How does Help To Buy work?

mortgage house business©iStock.com/AlexRaths

THE Help to Buy scheme was introduced by the Government in April 2013 in order to help more people get onto the housing ladder, giving them the chance to do so with just a 5% deposit.

With house prices continuing to rise, the scheme was always going to be popular - by mid 2015 it had been used to arrange 112,803 mortgages - although there are concerns that it has in some ways helped push property prices up even further.

From December 2015, Help to Buy ISAs will also give people saving for a deposit a little more help, in the form of 25% extra money on top of their own savings, tax free.

Meanwhile, those who live in social housing in England have also been given more of an opportunity to buy their own place some day, with the expansion of the Right To Buy scheme to include housing association tenants.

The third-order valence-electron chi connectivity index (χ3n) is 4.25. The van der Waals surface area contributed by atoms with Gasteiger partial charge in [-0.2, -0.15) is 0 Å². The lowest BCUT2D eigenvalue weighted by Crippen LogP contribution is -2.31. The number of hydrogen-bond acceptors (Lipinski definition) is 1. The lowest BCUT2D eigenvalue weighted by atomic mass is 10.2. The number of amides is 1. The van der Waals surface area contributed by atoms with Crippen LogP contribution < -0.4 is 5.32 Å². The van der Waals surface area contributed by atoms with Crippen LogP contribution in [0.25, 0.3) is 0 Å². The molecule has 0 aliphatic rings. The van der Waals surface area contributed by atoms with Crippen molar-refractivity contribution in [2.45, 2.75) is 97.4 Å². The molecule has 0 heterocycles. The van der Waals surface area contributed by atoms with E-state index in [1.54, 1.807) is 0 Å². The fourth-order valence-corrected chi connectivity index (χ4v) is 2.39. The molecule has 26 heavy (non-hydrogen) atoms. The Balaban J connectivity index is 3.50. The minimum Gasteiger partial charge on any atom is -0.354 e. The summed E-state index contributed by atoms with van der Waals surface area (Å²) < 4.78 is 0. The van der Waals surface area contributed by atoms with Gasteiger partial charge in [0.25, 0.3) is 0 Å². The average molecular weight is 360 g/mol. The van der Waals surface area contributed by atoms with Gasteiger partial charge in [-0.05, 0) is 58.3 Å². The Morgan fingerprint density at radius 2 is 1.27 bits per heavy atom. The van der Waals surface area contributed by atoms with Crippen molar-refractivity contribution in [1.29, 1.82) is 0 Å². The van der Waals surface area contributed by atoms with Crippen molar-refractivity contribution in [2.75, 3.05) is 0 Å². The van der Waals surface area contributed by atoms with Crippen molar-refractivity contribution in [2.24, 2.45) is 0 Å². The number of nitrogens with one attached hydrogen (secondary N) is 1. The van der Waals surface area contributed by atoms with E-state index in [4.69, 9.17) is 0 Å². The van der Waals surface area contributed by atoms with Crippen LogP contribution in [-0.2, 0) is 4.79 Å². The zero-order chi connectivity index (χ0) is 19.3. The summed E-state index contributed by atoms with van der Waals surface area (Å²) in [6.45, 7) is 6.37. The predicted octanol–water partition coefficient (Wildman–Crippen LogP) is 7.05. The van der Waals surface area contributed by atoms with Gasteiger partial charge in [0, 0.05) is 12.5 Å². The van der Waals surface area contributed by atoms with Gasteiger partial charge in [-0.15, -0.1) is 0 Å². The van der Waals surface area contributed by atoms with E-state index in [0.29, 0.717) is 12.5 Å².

Quick look
Help to Buy - equity loans and mortgage guarantees
Right to Buy extended
Help to buy ISAs - a quick guide

Here then, we take a look at how each of the schemes works - keep reading to get an overview or skip ahead using the links on the right.

Help to Buy scheme

There are two parts of the Help to Buy (HTB) scheme: the equity loan element and the mortgage guarantee element.

Equity loan

Equity loans are aimed solely at helping people who want to buy a new build property. First-time buyers can apply, as well as those climbing to the next rung of the property ladder.